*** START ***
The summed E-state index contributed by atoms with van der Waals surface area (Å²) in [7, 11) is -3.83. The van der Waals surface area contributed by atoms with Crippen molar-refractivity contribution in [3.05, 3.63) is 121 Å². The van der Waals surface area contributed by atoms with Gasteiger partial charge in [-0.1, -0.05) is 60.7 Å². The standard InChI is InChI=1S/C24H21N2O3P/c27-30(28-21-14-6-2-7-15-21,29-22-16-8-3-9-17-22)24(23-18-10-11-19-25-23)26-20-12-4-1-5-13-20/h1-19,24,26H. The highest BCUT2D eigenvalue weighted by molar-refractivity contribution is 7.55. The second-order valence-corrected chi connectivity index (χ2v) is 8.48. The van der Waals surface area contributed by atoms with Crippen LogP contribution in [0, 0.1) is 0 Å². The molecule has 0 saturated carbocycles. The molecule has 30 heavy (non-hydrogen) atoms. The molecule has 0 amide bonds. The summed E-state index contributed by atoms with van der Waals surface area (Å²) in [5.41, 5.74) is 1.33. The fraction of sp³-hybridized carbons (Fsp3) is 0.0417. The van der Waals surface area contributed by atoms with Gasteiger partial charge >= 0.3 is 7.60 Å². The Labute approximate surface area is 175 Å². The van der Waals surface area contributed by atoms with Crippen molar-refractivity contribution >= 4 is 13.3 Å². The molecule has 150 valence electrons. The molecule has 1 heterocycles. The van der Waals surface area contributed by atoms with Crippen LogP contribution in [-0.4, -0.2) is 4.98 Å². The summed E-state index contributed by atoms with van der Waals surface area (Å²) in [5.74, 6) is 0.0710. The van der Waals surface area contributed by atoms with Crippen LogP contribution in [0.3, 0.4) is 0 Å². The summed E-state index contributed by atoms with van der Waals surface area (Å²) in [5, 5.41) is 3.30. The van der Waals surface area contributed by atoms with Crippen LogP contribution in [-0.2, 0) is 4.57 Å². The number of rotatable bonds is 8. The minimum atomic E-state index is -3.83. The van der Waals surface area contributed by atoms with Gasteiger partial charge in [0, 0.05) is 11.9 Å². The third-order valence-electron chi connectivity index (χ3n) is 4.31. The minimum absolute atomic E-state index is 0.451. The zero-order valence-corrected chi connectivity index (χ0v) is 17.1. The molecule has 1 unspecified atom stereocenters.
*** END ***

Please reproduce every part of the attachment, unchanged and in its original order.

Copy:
The summed E-state index contributed by atoms with van der Waals surface area (Å²) in [7, 11) is -3.83. The van der Waals surface area contributed by atoms with Crippen molar-refractivity contribution in [3.05, 3.63) is 121 Å². The van der Waals surface area contributed by atoms with Gasteiger partial charge in [-0.1, -0.05) is 60.7 Å². The standard InChI is InChI=1S/C24H21N2O3P/c27-30(28-21-14-6-2-7-15-21,29-22-16-8-3-9-17-22)24(23-18-10-11-19-25-23)26-20-12-4-1-5-13-20/h1-19,24,26H. The highest BCUT2D eigenvalue weighted by molar-refractivity contribution is 7.55. The second-order valence-corrected chi connectivity index (χ2v) is 8.48. The van der Waals surface area contributed by atoms with Crippen LogP contribution in [0, 0.1) is 0 Å². The molecule has 0 saturated carbocycles. The molecule has 30 heavy (non-hydrogen) atoms. The molecule has 0 amide bonds. The summed E-state index contributed by atoms with van der Waals surface area (Å²) in [5.41, 5.74) is 1.33. The fraction of sp³-hybridized carbons (Fsp3) is 0.0417. The van der Waals surface area contributed by atoms with Gasteiger partial charge >= 0.3 is 7.60 Å². The Labute approximate surface area is 175 Å². The van der Waals surface area contributed by atoms with Crippen molar-refractivity contribution >= 4 is 13.3 Å². The molecule has 150 valence electrons. The molecule has 1 heterocycles. The van der Waals surface area contributed by atoms with Crippen LogP contribution in [-0.4, -0.2) is 4.98 Å². The summed E-state index contributed by atoms with van der Waals surface area (Å²) in [5.74, 6) is 0.0710. The van der Waals surface area contributed by atoms with Crippen LogP contribution in [0.3, 0.4) is 0 Å². The summed E-state index contributed by atoms with van der Waals surface area (Å²) in [5, 5.41) is 3.30. The van der Waals surface area contributed by atoms with Crippen LogP contribution in [-0.2, 0) is 4.57 Å². The number of rotatable bonds is 8. The minimum atomic E-state index is -3.83. The van der Waals surface area contributed by atoms with Gasteiger partial charge in [0, 0.05) is 11.9 Å². The third-order valence-electron chi connectivity index (χ3n) is 4.31. The minimum absolute atomic E-state index is 0.451. The zero-order valence-corrected chi connectivity index (χ0v) is 17.1. The molecule has 1 unspecified atom stereocenters.